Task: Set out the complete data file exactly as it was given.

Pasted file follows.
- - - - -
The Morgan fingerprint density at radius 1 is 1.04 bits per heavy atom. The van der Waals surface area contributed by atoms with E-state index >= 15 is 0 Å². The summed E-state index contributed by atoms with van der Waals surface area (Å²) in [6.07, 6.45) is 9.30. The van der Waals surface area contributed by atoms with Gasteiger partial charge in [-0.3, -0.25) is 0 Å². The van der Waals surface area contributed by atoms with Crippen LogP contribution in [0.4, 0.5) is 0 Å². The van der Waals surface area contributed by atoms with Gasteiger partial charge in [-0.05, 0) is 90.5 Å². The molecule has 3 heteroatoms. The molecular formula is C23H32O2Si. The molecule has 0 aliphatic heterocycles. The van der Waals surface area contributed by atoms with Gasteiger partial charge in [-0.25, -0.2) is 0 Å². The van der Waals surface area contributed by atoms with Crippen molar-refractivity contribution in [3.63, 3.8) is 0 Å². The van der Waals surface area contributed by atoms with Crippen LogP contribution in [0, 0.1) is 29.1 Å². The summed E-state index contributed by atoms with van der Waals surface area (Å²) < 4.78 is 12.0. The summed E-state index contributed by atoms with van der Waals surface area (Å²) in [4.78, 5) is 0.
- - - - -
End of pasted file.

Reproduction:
The Morgan fingerprint density at radius 1 is 1.04 bits per heavy atom. The van der Waals surface area contributed by atoms with E-state index >= 15 is 0 Å². The summed E-state index contributed by atoms with van der Waals surface area (Å²) in [6.07, 6.45) is 9.30. The van der Waals surface area contributed by atoms with Gasteiger partial charge in [-0.3, -0.25) is 0 Å². The van der Waals surface area contributed by atoms with Crippen LogP contribution in [0.4, 0.5) is 0 Å². The van der Waals surface area contributed by atoms with Gasteiger partial charge in [-0.05, 0) is 90.5 Å². The molecule has 3 heteroatoms. The molecular formula is C23H32O2Si. The molecule has 0 aliphatic heterocycles. The van der Waals surface area contributed by atoms with Gasteiger partial charge in [-0.25, -0.2) is 0 Å². The van der Waals surface area contributed by atoms with Crippen molar-refractivity contribution in [3.63, 3.8) is 0 Å². The van der Waals surface area contributed by atoms with Crippen LogP contribution in [0, 0.1) is 29.1 Å². The summed E-state index contributed by atoms with van der Waals surface area (Å²) < 4.78 is 12.0. The summed E-state index contributed by atoms with van der Waals surface area (Å²) in [4.78, 5) is 0.